However, if you have a 5 kg dumbbell and I put that same quarter on the dumbbell, you won't be able to detect the difference in weight. The definition, then, of Weber's Law is that there is a ratio relationship between the original intensity of something and the threshold at which humans can perceive a change in intensity. Now, it's often called the Just Noticeable Difference.

And is all dependent on how intense is the beginning object. This is the equation for it, not sure you would need to know it, but there it is and compared to a lot of the physics equations, this is like kind of like baby physics, right? So you'll be able just to recognize that I think. Let's say that your initial stimulus was 10 pounds and we're looking at weight.

The constant ratio for weight is, it's actually a little less than this, but let's just say it's 10%. If I put something in your hand or on your head or who knows what that was 12 pounds you would be able to detect that because that is larger than 10%. And there was a 100 pounds, I put something that was a 100 and, well, yeah, it could be, yeah, let's do 105 pounds.

Most likely, you might be able to, right? Cuz that's 5%, so you might be able to. But it's also possible that that would be under the just noticeable difference, so the level of detection. Here's another way of looking at it. And so this would be the background intensity, meaning what are we starting out with.

And then this would be the level if we're looking at 10%. Of an increase at which you would be able to perceive there was a difference. So once you get to 11, you would notice there was a difference. If you're at 100, 110. One thing about Weber's Law is that it was devised to apply to a variety of sense modalities so not just weight but auditory and visual, weight tends to be, it's just easier to measure.

There are just so many factors that go into sound and vision. So weight's a good one to go through with this set of examples. Now, it's called, though, sometimes, Weber-Fechner laws, there were two combined. Weber-Fechner Fechner was actually the one who coined Weber's Law. He was one of his students, that was in 1850.

And so although it was inspired by Weber, it was actually Fechner who wrote it up. And Fechner is also known for this term, ''psychophysics'' which is an MCAT topic, it's on that list I showed you at the beginning. He coined the specialty and it's also just kind of like a field of investigation. And it's an area in psychology, usually its like in neuropysch, or biopsych or cognitive psych, that investigates how stimuli affect sensations and perceptions.

And it was actually kind of side note sort of interesting I think, the psychophysics term was Inspired Freud, I've read in sources, to use his term psychoanalytic. So I don't know, maybe a little bit of a stretch, but I've heard that connection be argued for. And his work, Fechner's, was important in the eventual creation of the decibel by Bell in 1929.

Now Fechner had a bunch, well he had like one other really famous law and many, many, many other theories. But eventually he started to graph all of this in terms of logarithms. But the Weber Law is a very simple ratio and that's the one that's important for you to know. The just noticeable difference has been applied a lot in marketing to study Consumer Behavior.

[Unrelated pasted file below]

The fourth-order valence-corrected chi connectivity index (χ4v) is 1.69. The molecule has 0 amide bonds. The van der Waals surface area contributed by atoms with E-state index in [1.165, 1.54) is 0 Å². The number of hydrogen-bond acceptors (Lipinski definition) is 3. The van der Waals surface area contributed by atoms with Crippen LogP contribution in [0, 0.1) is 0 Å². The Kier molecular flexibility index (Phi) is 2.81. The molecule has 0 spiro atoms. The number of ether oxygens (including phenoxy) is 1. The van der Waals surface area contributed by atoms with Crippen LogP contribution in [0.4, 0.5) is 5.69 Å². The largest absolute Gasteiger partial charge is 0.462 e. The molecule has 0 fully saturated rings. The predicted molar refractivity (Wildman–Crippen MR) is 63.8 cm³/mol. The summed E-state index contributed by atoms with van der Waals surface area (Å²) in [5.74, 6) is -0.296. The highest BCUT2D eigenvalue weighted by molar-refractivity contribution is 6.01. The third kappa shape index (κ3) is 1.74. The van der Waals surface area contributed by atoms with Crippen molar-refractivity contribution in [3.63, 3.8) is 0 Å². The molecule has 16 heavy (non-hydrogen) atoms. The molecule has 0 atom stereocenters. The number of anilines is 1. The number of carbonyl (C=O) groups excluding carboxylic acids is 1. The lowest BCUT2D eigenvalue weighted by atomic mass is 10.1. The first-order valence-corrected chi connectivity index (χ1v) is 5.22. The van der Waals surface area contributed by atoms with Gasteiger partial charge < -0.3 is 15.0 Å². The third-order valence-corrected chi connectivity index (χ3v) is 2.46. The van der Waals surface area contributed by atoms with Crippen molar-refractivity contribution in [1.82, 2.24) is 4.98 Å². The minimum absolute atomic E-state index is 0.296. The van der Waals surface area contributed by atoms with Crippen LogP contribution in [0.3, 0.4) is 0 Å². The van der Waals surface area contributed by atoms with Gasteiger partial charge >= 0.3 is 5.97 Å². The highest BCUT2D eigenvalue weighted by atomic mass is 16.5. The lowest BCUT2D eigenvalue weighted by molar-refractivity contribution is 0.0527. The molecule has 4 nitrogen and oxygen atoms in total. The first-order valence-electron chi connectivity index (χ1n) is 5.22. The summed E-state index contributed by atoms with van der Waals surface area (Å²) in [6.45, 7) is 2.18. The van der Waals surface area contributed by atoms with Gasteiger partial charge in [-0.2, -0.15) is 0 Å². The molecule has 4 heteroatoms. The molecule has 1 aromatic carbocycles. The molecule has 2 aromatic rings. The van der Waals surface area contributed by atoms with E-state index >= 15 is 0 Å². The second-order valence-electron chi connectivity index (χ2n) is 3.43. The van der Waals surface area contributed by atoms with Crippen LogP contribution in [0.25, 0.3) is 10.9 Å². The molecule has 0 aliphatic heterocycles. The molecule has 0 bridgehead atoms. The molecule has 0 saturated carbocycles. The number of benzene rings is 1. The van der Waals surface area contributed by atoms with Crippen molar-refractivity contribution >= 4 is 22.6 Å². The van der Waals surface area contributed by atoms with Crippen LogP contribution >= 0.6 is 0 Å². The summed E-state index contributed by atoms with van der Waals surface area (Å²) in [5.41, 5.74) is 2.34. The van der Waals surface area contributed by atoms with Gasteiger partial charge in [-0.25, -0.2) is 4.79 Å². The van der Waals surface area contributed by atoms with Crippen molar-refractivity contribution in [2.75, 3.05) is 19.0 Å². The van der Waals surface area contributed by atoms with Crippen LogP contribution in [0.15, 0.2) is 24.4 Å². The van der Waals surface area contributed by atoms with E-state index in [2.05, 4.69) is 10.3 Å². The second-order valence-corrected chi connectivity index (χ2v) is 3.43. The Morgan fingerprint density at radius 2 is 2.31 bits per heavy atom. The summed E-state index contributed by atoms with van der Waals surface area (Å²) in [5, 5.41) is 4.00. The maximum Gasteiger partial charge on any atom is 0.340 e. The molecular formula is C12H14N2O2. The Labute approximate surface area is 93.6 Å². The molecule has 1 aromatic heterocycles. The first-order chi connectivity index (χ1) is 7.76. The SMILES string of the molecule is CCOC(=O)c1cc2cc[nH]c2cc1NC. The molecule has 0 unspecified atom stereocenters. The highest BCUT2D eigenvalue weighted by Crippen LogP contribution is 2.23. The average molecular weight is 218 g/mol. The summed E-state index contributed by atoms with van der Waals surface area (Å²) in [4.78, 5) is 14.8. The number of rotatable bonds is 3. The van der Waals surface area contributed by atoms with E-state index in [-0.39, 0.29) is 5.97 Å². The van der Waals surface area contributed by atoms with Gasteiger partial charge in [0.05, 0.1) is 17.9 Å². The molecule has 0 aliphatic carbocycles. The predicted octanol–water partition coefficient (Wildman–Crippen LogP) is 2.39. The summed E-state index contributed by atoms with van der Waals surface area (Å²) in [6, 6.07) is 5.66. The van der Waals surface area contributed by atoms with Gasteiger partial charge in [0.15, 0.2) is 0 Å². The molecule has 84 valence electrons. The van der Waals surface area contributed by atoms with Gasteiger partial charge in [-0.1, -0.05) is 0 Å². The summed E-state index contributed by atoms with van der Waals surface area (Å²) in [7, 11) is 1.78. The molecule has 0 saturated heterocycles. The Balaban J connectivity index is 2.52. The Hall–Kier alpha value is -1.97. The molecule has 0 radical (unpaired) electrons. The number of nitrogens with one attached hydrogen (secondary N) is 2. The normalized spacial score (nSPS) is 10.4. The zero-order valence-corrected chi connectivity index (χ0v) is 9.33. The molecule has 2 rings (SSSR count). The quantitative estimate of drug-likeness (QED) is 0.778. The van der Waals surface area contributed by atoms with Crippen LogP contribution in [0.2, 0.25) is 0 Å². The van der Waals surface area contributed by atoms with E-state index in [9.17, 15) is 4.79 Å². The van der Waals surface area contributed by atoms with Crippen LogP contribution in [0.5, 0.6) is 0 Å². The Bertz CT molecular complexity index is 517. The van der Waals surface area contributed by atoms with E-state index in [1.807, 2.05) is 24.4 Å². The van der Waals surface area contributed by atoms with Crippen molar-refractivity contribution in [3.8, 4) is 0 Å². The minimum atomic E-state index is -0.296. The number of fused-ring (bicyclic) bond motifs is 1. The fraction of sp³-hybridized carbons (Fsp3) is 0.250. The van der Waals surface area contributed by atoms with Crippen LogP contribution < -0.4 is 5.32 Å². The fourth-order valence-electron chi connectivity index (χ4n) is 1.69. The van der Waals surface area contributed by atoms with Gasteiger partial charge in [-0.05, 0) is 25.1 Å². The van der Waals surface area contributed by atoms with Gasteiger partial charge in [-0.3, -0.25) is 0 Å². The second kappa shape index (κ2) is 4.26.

So let's say you are in the business of, I don't know, I was gonna say frozen pizza but it looks like it's probably a hot pizza. You make pizzas, that's your job. And you and your company are trying to cut costs. So you think about, let's make it just a little bit smaller. Or let's make some of the ingredients just a little bit cheaper.

You want to make sure if you make those changes that you're making changes that are smaller than the just noticeable difference. Right, if you're trying to cheat, well, that wasn't nice, but if you are trying to not lose customers. Okay, however if you are advertising the latest and the greatest addition to your product, you want it to be a big enough change that people will appreciate the change.

You don't want to change a couple of ingredients and have nobody be able to detect the difference. So there are tons of theories on just noticeable difference in consumer behavior and I can absolutely imagine that coming up in an MCAT question. Let's do a question here. Okay which of the following is an example of sensory adaptation?

A, You used to wake up at night whenever a siren went off, but since you moved to the city, you don't notice them. Yeah, maybe. I mean, I don't know, we're talking about multiple days here and weeks. I don't know if that's the same thing as a lawnmower outside, but let's say maybe. B, It used to bother you that the person down the hall clears his throat several times an hour, but you reasoned he might have a health problem.

So it no longer bothers you. No. This is like conscious stuff. This is cognitive. This is all sorts of nice empathy. But, no. C, You ate too many Doritos as a kid, and now you can't stand the taste.

No. That's based on, that's based on memory. It's not about adaptation of the senses, it's more of a learning type situation rather than a sensory situation. So actually it is this, it's A. And that is one example. Of course when you're asleep you're not conscious.

This is something that your whole sensory system adapts to, when you're exposed to louder noises over time. Okay, so, good luck with your study, and I'll talk to you later.

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Psychology I (Foundations)